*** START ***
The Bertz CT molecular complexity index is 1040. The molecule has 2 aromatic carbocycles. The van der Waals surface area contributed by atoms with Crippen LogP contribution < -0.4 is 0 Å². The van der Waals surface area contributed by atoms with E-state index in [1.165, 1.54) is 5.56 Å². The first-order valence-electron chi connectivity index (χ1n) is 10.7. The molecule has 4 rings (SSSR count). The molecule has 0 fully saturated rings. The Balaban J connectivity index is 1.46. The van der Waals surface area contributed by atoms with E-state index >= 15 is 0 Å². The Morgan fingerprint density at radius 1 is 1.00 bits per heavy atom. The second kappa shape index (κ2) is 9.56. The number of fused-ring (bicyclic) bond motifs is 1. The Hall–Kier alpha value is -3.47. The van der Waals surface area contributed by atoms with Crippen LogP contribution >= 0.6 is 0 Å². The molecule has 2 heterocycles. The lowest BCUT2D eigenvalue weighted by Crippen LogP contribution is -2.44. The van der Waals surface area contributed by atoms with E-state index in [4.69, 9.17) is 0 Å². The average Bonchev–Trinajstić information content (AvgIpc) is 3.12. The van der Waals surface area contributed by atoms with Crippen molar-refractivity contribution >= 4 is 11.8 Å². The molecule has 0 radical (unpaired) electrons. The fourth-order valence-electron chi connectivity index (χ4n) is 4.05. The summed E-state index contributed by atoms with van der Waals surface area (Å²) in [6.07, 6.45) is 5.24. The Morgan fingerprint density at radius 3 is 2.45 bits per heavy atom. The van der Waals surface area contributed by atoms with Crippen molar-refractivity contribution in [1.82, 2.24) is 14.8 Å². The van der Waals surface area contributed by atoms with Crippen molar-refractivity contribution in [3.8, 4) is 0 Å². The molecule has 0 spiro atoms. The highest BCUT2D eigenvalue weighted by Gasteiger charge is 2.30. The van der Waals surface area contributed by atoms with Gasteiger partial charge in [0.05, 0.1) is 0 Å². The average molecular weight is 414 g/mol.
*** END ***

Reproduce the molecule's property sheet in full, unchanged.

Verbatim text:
The Bertz CT molecular complexity index is 1040. The molecule has 2 aromatic carbocycles. The van der Waals surface area contributed by atoms with Crippen LogP contribution < -0.4 is 0 Å². The van der Waals surface area contributed by atoms with E-state index in [1.165, 1.54) is 5.56 Å². The first-order valence-electron chi connectivity index (χ1n) is 10.7. The molecule has 4 rings (SSSR count). The molecule has 0 fully saturated rings. The Balaban J connectivity index is 1.46. The van der Waals surface area contributed by atoms with E-state index >= 15 is 0 Å². The Morgan fingerprint density at radius 1 is 1.00 bits per heavy atom. The second kappa shape index (κ2) is 9.56. The number of fused-ring (bicyclic) bond motifs is 1. The Hall–Kier alpha value is -3.47. The van der Waals surface area contributed by atoms with Crippen LogP contribution >= 0.6 is 0 Å². The molecule has 2 heterocycles. The lowest BCUT2D eigenvalue weighted by Crippen LogP contribution is -2.44. The van der Waals surface area contributed by atoms with E-state index in [4.69, 9.17) is 0 Å². The average Bonchev–Trinajstić information content (AvgIpc) is 3.12. The van der Waals surface area contributed by atoms with Crippen molar-refractivity contribution >= 4 is 11.8 Å². The molecule has 0 radical (unpaired) electrons. The fourth-order valence-electron chi connectivity index (χ4n) is 4.05. The summed E-state index contributed by atoms with van der Waals surface area (Å²) in [6.07, 6.45) is 5.24. The Morgan fingerprint density at radius 3 is 2.45 bits per heavy atom. The van der Waals surface area contributed by atoms with Crippen molar-refractivity contribution in [1.82, 2.24) is 14.8 Å². The van der Waals surface area contributed by atoms with Crippen molar-refractivity contribution in [3.8, 4) is 0 Å². The molecule has 0 spiro atoms. The highest BCUT2D eigenvalue weighted by Gasteiger charge is 2.30. The van der Waals surface area contributed by atoms with Gasteiger partial charge in [0.05, 0.1) is 0 Å². The average molecular weight is 414 g/mol.